The expression “worth the wait” is often overused, but not when we’re talking about $148 million. That’s the value of a maximum extension for Andrew Wiggins’s rookie contract, a figure that the 22-year-old bargained for during negotiations with the Timberwolves. Two weeks ago Wiggins told Sports Illustrated that he’s worth “nothing less” than a max deal. Now, two months before the season begins, it looks like the wing will get his wish — if he makes some promises to Glen Taylor, the owner.
“I'm already extending to [Wiggins] that I'm willing to meet the max,” Taylor told the Associated Press on Monday. “But there are some things that I need out of him, and that is the commitment to be a better player than you are today."
Taylor wants an understanding that can’t be inked in a contract, made face to face: Get better. He’s checking Wiggins, making it clear that the agreed-upon number was appropriate based on potential, but also that potential isn’t enough. "To me, by making this offer, I'm speculating that his contribution to the team will be more in the future. … He can't be paid just for what he's doing today. He's got to be better.”
“He can't be paid just for what he's doing today” and “he’s got to be better” are not typically what an owner says before throwing the most possible money at an NBA player, though, to be fair, teams write checks all the time with the hopes that there will be improvement. Taylor sang Wiggins’s praises, too, noting his “exceptional skills,” which a front office “better take advantage of” while it can. Still, it’s unusual speak, even for an owner bearing the weight of a 13-year playoff drought. But conversations about the upside Wiggins possesses often come with an asterisk that is a perceived lack of effort.
Defense doesn’t always translate to the NBA, but the Kansas star seemed to have the plain ability and versatility to be an elite stopper in the league. He showed flashes of a lockdown defender, with a celebrated example against James Harden—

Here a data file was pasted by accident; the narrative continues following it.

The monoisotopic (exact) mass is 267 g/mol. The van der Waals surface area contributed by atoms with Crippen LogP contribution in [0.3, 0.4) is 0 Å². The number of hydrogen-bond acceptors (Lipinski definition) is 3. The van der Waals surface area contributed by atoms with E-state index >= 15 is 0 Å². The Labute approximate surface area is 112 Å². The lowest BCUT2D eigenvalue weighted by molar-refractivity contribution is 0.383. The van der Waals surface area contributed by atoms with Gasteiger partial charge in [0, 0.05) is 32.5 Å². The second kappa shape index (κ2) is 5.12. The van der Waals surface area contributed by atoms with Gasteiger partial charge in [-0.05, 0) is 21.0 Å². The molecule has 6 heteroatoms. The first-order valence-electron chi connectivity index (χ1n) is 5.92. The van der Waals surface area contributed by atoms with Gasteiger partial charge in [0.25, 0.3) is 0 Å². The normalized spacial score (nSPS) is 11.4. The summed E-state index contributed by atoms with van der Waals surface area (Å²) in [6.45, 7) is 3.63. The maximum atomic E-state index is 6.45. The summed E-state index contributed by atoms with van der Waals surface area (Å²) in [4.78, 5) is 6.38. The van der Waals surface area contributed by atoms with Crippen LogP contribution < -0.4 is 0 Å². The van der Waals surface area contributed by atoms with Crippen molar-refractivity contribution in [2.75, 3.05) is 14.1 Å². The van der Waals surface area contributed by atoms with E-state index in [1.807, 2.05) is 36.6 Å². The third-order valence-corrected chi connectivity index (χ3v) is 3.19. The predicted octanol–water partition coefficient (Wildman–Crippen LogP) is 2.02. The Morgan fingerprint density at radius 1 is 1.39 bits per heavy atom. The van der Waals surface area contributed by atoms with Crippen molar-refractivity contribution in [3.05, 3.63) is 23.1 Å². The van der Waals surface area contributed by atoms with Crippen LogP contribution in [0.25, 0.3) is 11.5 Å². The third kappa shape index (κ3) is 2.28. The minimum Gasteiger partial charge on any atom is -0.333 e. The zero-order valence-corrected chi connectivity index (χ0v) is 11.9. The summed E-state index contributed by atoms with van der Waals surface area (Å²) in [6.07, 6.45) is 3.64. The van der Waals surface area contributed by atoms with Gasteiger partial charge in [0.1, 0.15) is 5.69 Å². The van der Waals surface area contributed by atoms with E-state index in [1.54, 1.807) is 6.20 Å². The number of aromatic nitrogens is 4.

—but finished his third year in the league giving Minnesota its second-worst defensive rating while on the floor among those who played at least 15 games. Even on offense, where Wiggins has improved each season and put up an average 23.6 points on volume shooting (a team-high 19.1 shots per game), he can leave you wanting. Because of his quick, explosive athleticism and skill, Wiggins’s undiscovered potential seems to lie in improving his game-in and game-out effort (or lack thereof).
Which brings us back to the unconventional quotes Taylor was dishing out:
“He seems to have the ability,” the owner said, “and so the only thing it would be is for some reason he didn't work hard enough to obtain the skill sets. That's what you're asking him to commit to."
There’s a line between looking a player in the eye asking for commitment and offending him; my guess is Wiggins is tired of the “give it your all speech” from Tom Thibodeau and, now, Taylor. But Wiggins also has their respect — the two publicly thwarted any reports that Wiggins could be involved in a trade for Kyrie Irving. Taylor is telling Wiggins that he’s his guy, while also banking five years on the improvement he needs to show.
Often deemed quiet and Kawhi-like, Wiggins has been associated with passivity since his time in college. Though his NBA experience — rotating through three coaches in three losing seasons — has not yet provided quite the stability that knocks those habits out of a young player, either. This season Thibs will return, and an elite defender at the wing spot, Jimmy Butler, will join him. There’s no better teacher than a competitive veteran, and the hope is that Butler will blast any lack of effort out of his position mate early and often. After all, we’ve seen that Wiggins is capable of dominance—
—Taylor would bet a handshake on it.